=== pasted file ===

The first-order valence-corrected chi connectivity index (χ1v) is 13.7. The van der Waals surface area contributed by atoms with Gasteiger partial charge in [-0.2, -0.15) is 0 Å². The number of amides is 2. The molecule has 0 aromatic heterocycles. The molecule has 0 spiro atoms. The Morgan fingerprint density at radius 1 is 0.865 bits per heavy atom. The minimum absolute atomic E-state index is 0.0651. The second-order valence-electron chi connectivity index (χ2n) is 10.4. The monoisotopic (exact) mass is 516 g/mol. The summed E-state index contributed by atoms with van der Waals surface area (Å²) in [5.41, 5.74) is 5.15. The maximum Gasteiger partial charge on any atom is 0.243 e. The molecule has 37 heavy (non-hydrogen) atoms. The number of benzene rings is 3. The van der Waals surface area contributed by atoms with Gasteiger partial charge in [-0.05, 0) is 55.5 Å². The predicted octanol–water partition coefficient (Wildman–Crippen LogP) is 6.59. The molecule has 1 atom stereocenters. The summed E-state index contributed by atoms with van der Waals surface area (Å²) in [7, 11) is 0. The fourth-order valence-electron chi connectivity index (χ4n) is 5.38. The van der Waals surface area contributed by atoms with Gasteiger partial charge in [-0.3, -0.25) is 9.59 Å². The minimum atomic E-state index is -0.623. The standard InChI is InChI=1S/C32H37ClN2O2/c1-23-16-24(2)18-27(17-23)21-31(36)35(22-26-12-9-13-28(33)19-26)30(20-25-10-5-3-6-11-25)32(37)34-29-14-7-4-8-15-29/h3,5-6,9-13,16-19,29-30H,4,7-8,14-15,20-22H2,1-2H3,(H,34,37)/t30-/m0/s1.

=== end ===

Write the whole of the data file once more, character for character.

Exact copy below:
The first-order valence-corrected chi connectivity index (χ1v) is 13.7. The van der Waals surface area contributed by atoms with Gasteiger partial charge in [-0.2, -0.15) is 0 Å². The number of amides is 2. The molecule has 0 aromatic heterocycles. The molecule has 0 spiro atoms. The Morgan fingerprint density at radius 1 is 0.865 bits per heavy atom. The minimum absolute atomic E-state index is 0.0651. The second-order valence-electron chi connectivity index (χ2n) is 10.4. The monoisotopic (exact) mass is 516 g/mol. The summed E-state index contributed by atoms with van der Waals surface area (Å²) in [5.41, 5.74) is 5.15. The maximum Gasteiger partial charge on any atom is 0.243 e. The molecule has 37 heavy (non-hydrogen) atoms. The number of benzene rings is 3. The van der Waals surface area contributed by atoms with Gasteiger partial charge in [-0.05, 0) is 55.5 Å². The predicted octanol–water partition coefficient (Wildman–Crippen LogP) is 6.59. The molecule has 1 atom stereocenters. The summed E-state index contributed by atoms with van der Waals surface area (Å²) in [7, 11) is 0. The fourth-order valence-electron chi connectivity index (χ4n) is 5.38. The van der Waals surface area contributed by atoms with Gasteiger partial charge in [-0.3, -0.25) is 9.59 Å². The minimum atomic E-state index is -0.623. The standard InChI is InChI=1S/C32H37ClN2O2/c1-23-16-24(2)18-27(17-23)21-31(36)35(22-26-12-9-13-28(33)19-26)30(20-25-10-5-3-6-11-25)32(37)34-29-14-7-4-8-15-29/h3,5-6,9-13,16-19,29-30H,4,7-8,14-15,20-22H2,1-2H3,(H,34,37)/t30-/m0/s1.